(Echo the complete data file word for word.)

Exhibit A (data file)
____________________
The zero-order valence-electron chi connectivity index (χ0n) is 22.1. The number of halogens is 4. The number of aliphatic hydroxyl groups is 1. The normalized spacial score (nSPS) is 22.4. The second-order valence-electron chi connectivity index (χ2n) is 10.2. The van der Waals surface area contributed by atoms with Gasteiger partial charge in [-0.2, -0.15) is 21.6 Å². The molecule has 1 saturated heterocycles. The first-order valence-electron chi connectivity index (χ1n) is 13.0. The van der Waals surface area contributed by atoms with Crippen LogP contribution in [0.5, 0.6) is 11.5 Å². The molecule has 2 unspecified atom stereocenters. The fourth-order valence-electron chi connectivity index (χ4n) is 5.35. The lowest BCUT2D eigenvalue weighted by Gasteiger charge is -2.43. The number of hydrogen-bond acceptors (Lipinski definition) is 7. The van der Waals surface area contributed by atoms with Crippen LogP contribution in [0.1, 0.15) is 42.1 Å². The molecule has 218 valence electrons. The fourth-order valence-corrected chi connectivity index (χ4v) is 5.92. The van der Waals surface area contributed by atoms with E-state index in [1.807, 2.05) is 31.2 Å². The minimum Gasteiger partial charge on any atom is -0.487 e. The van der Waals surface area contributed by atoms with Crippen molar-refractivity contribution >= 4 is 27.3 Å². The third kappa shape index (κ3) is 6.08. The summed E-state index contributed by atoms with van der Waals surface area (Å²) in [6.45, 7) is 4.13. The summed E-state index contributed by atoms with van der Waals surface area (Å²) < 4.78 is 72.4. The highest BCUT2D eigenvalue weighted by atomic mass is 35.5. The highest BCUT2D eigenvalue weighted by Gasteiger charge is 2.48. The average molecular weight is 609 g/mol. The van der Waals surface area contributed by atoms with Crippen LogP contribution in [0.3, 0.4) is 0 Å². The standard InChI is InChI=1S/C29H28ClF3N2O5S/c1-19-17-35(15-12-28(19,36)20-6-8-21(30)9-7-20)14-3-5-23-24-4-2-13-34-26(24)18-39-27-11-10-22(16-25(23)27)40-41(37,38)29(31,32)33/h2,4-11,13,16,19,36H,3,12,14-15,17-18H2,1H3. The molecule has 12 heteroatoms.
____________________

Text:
The zero-order valence-electron chi connectivity index (χ0n) is 22.1. The number of halogens is 4. The number of aliphatic hydroxyl groups is 1. The normalized spacial score (nSPS) is 22.4. The second-order valence-electron chi connectivity index (χ2n) is 10.2. The van der Waals surface area contributed by atoms with Gasteiger partial charge in [-0.2, -0.15) is 21.6 Å². The molecule has 1 saturated heterocycles. The first-order valence-electron chi connectivity index (χ1n) is 13.0. The van der Waals surface area contributed by atoms with Crippen LogP contribution in [0.5, 0.6) is 11.5 Å². The molecule has 2 unspecified atom stereocenters. The fourth-order valence-electron chi connectivity index (χ4n) is 5.35. The lowest BCUT2D eigenvalue weighted by Gasteiger charge is -2.43. The number of hydrogen-bond acceptors (Lipinski definition) is 7. The van der Waals surface area contributed by atoms with Crippen LogP contribution in [0.1, 0.15) is 42.1 Å². The molecule has 218 valence electrons. The fourth-order valence-corrected chi connectivity index (χ4v) is 5.92. The van der Waals surface area contributed by atoms with E-state index in [1.807, 2.05) is 31.2 Å². The minimum Gasteiger partial charge on any atom is -0.487 e. The van der Waals surface area contributed by atoms with Crippen molar-refractivity contribution >= 4 is 27.3 Å². The third kappa shape index (κ3) is 6.08. The summed E-state index contributed by atoms with van der Waals surface area (Å²) in [6.45, 7) is 4.13. The summed E-state index contributed by atoms with van der Waals surface area (Å²) < 4.78 is 72.4. The highest BCUT2D eigenvalue weighted by atomic mass is 35.5. The highest BCUT2D eigenvalue weighted by Gasteiger charge is 2.48. The average molecular weight is 609 g/mol. The van der Waals surface area contributed by atoms with Crippen LogP contribution in [0.3, 0.4) is 0 Å². The standard InChI is InChI=1S/C29H28ClF3N2O5S/c1-19-17-35(15-12-28(19,36)20-6-8-21(30)9-7-20)14-3-5-23-24-4-2-13-34-26(24)18-39-27-11-10-22(16-25(23)27)40-41(37,38)29(31,32)33/h2,4-11,13,16,19,36H,3,12,14-15,17-18H2,1H3. The molecule has 12 heteroatoms.